Hall said in Milwaukee far too many families, especially minorities, are without access to quality affordable early childcare and education, and Covid-19 has made that worse. Hall stated that this spring one of every three early child care center closed temporarily, and hopefully with the support of the state and local philanthropic support have provided a bridge and lifeline to providers so they can reopen. Hall emphasized that with the uncertainty of schools being in-person, the need for care and support for school-aged children will grow.

Davis highlighted the additional need for early child care and education is part of the call for the civic response teams.  The groups are approaching this challenge in a collective way, discussing the opportunities and the challenges facing families in Milwaukee. Davis said the groups are working to communicate with one another so they “are finding themselves on the same page, instead of working at odds with one another.” Davis highlighted the need for access to technology and Wi-Fi, discussing how the digital divide has impacted families in Milwaukee. Davis discussed how the City of Milwaukee and Employee Milwaukee, among others, are working together through community navigators to share information on the ground. The navigators are on the ground in the communities in Milwaukee providing safe spaces for those in need, sharing resources, and helping with mental health services, food, shelter, etc. Davis said that by having grassroots in neighborhoods all the work is being data driven.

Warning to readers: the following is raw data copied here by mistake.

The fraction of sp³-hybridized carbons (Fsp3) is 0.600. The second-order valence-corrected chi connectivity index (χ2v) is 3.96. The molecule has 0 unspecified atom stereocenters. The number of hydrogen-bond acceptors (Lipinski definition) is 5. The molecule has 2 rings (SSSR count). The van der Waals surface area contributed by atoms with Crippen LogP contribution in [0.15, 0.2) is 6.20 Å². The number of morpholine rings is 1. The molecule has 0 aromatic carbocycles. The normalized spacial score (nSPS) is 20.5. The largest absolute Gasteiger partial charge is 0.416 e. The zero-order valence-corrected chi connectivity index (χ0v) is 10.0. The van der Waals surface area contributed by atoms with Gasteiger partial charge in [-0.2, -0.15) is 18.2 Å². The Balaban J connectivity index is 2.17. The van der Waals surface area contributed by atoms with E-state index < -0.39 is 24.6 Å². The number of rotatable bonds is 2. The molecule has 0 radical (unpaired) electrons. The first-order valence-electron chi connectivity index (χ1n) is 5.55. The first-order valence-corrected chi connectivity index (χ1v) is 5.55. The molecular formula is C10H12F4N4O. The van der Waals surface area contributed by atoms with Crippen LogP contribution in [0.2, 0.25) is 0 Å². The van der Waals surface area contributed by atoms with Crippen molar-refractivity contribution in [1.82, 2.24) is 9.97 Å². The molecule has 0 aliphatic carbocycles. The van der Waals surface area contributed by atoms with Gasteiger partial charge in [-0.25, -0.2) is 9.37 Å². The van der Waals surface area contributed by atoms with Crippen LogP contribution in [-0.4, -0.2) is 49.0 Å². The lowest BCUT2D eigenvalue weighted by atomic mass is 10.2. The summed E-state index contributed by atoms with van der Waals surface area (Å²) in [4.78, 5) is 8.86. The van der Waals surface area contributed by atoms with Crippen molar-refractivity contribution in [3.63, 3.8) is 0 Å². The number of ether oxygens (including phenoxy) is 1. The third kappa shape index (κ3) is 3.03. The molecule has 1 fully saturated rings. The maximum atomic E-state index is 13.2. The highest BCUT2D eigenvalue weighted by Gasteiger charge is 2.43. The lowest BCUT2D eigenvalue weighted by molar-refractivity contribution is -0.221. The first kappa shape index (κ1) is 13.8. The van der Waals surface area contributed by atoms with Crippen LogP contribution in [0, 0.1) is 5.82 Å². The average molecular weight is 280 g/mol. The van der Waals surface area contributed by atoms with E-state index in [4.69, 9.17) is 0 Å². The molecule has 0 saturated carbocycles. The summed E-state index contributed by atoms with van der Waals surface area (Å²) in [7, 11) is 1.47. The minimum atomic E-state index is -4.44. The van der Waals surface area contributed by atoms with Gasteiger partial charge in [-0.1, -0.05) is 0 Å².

Hall said the biggest challenge right now for early child care and education is there are so many children who need a safe place to go and support. Hall emphasized, “The system was already strained, and now we are putting more demand on a system that isn’t adequality resourced. Everyone is trying to figure this out in real-time. There are needs and demands and we need a long-term plan. We are not always equipped to respond to the need.”

Davis shared her concerns for the risk of loss for the community which she says will be devastating for children in Milwaukee. Davis said, “If we can’t figure out how to give them what they need, the safe space, early child care and education, solid K-12, I worry about the loss. Layer that on the scarcity of teacher talent of early educators.  We treat them like second class citizens. Most of the providers are black and brown and female. We are not paying them what they are worth. They cannot afford to feed their own families.  We need a workforce strategy that addresses the supply need for early childcare and education. There are providers that cannot open because they don’t have the staff.”

Hall said the state and federal government need to send a message to providers through resource allocation. She emphasized that the early childcare and education sector is critical for the economy. Hall praised the philanthropic support the community has received, but said it is not sustainable to address the real issues.